Pills That Trick Your Body Into Falling In Love Are 'On The Horizon'

·2-min read
(Photo: Jenpol Sumatchaya via Getty Images/EyeEm)
(Photo: Jenpol Sumatchaya via Getty Images/EyeEm)

(Photo: Jenpol Sumatchaya via Getty Images/EyeEm)

Love potions may no longer be the stuff of fiction. According to an Oxford academic, pills that trigger feelings of love in the brain are “on the horizon”.

Dr Anna Machin, an evolutionary anthropologist and author of Why We Love, said scientists now know about enough about neurochemistry to create pills that could trick the body into a love-induced state.

These pills could potentially “enhance your abilities to find love – or to increase the possibility that you will stay in love when it’s getting a little bit tricky”.

“There are lots of ethical questions... but love drugs are certainly on the horizon,” she told the Cheltenham Science Festival.

“And certainly one of the frontiers of love research commercially – can you imagine how much money you make? – is in exploring these possible love drugs.”

Dr Machin believes such pills could be prescribed by practitioners delivering couples therapy within three to five years. But it does beg the question: would  people not just give these pills to anyone (and everyone) they fancy?

As one colleague pointed out: “That’s the one thing the genie in Aladdin couldn’t do.”

It may sound futuristic, but studies have long shown a link between certain drugs and emotional closeness.

Evidence demonstrates that MDMA “enhances feelings of closeness to others” – and it’s been previously used in couples therapy.

“MDMA was widely used in the 1970s by couples counsellors in the USA to help people put their marriages back together – with anecdotal good outcomes,” David Nutt, professor of neuropsychopharmacology at Imperial College, explained during the talk.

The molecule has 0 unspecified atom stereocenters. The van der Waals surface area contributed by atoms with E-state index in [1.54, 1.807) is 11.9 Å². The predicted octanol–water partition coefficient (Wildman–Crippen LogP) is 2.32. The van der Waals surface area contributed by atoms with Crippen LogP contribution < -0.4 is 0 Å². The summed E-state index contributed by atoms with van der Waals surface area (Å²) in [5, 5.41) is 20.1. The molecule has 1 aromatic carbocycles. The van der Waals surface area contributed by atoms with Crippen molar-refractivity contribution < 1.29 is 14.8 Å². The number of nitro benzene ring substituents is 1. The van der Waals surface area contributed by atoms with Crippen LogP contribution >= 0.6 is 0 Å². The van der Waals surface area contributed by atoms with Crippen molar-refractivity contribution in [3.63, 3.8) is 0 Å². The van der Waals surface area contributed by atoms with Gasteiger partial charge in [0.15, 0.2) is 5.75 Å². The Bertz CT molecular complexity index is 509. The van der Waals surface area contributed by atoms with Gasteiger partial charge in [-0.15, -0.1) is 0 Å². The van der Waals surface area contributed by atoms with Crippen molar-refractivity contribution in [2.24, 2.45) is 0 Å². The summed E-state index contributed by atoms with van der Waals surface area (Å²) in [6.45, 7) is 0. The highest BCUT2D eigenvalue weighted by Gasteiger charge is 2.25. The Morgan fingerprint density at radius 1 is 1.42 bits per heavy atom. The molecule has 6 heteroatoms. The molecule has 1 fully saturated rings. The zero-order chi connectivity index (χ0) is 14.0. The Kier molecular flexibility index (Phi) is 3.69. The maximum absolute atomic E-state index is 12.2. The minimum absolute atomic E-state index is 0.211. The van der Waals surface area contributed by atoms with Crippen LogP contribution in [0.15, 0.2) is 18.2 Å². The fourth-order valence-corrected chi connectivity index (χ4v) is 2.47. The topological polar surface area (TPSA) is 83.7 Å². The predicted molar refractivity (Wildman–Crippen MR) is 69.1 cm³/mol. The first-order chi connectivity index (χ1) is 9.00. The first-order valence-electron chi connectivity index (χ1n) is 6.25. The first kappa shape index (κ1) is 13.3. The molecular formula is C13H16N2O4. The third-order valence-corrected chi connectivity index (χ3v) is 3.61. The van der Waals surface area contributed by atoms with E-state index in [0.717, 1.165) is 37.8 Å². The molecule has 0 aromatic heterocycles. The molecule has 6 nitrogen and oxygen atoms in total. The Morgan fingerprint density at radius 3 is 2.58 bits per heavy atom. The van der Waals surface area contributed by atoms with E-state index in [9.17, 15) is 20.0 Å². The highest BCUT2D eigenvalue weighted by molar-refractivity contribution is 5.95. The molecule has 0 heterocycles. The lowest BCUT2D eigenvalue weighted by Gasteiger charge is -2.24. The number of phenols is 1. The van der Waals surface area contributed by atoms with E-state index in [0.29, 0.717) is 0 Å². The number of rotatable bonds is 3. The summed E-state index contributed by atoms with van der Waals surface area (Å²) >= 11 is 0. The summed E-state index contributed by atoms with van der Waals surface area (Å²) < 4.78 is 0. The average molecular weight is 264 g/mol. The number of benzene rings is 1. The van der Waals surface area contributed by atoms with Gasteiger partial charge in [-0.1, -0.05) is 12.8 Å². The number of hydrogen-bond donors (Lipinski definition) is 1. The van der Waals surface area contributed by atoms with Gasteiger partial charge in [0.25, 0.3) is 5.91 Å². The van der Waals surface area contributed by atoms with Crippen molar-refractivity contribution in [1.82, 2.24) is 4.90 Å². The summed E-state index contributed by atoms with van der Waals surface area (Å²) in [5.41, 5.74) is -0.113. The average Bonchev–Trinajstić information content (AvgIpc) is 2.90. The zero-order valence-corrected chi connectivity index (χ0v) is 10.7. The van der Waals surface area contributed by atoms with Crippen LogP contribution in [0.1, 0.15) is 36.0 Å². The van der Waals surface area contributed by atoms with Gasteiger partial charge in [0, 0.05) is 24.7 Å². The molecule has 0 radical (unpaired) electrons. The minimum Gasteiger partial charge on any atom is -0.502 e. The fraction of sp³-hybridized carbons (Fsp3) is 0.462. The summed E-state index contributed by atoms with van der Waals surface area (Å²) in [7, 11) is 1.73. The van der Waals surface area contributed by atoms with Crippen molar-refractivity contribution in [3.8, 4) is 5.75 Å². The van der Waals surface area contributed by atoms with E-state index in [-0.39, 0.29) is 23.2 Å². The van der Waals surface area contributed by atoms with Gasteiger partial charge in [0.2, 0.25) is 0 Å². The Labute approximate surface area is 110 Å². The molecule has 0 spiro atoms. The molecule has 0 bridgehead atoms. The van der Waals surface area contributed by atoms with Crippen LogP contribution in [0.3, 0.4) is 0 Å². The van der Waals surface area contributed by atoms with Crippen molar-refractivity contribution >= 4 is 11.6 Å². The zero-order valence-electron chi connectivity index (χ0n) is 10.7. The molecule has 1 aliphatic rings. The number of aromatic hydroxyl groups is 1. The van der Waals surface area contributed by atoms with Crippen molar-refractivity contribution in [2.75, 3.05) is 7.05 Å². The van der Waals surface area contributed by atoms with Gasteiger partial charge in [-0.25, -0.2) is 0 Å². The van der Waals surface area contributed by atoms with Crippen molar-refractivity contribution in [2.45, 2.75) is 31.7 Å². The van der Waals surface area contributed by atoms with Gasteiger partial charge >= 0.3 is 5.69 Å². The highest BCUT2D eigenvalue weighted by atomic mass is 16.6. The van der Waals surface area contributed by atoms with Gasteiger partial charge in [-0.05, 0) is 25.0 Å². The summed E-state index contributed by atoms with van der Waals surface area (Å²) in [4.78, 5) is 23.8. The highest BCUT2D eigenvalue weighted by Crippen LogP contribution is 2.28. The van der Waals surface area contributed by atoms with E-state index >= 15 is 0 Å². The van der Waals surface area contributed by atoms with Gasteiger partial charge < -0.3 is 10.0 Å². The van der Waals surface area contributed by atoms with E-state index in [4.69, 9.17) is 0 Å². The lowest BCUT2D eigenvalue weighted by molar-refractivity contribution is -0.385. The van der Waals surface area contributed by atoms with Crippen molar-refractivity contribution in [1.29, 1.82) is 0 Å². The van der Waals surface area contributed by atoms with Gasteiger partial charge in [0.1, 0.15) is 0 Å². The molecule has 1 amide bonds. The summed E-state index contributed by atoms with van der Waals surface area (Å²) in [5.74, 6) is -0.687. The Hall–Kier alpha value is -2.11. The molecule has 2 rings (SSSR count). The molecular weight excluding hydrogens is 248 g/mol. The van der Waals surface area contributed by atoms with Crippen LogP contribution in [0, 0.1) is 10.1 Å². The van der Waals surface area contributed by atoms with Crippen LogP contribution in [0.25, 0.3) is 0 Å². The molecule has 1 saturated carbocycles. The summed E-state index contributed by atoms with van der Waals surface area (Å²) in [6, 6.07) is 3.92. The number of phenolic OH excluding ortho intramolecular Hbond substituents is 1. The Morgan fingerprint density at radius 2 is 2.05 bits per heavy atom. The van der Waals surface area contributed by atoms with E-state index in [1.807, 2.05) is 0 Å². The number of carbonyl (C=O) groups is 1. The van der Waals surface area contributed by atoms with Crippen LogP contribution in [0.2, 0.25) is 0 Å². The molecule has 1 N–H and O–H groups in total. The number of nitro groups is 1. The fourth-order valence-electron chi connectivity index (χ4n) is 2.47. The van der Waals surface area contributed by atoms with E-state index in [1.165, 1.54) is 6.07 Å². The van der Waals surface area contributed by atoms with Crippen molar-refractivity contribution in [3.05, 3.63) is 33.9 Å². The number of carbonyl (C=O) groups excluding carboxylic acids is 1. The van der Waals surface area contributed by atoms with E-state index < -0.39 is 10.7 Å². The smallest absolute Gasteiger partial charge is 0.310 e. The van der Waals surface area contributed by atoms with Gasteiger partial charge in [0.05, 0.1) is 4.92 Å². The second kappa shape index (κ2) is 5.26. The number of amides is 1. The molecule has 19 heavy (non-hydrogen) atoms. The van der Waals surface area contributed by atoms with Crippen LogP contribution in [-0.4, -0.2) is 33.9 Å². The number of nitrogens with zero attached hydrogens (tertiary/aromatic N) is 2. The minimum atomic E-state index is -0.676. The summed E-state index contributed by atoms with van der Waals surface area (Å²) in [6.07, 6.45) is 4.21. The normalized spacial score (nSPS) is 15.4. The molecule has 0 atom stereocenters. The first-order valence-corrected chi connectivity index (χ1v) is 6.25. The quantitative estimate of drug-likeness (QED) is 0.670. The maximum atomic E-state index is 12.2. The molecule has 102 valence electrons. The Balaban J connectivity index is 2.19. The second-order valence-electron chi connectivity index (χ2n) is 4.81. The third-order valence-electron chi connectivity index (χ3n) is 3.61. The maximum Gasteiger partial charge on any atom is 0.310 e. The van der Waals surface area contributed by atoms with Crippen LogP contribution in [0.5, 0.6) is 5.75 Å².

Dr Machin speculated that any “love drugs” in the future would likely enhance oxytocin, often dubbed the “love hormone”, due to the fact that it triggers bonding behaviours and emotions. The hormone is released in large quantities during sex, breastfeeding and childbirth, but evidence also suggests it contributes to the initial stages of dating.

“Oxytocin could be available within a decade for people to squirt up their nose before they go out on a Saturday night – at the same time as a glass of prosecco,” Dr Machin said.

The mass marketing of love pills and potions is still a little speculative, but Professor Nutt reckons we’ll see MDMA licensed for conditions like PSTD soon, and the use of similar pills in relationship therapy could follow.

Want a pill-free approach to falling back in love?

Until then, if your relationship is in need of a reboot, these tips from therapist Lucille Shackleton may be just what you’re looking for, no pills required:

This article originally appeared on HuffPost UK and has been updated.

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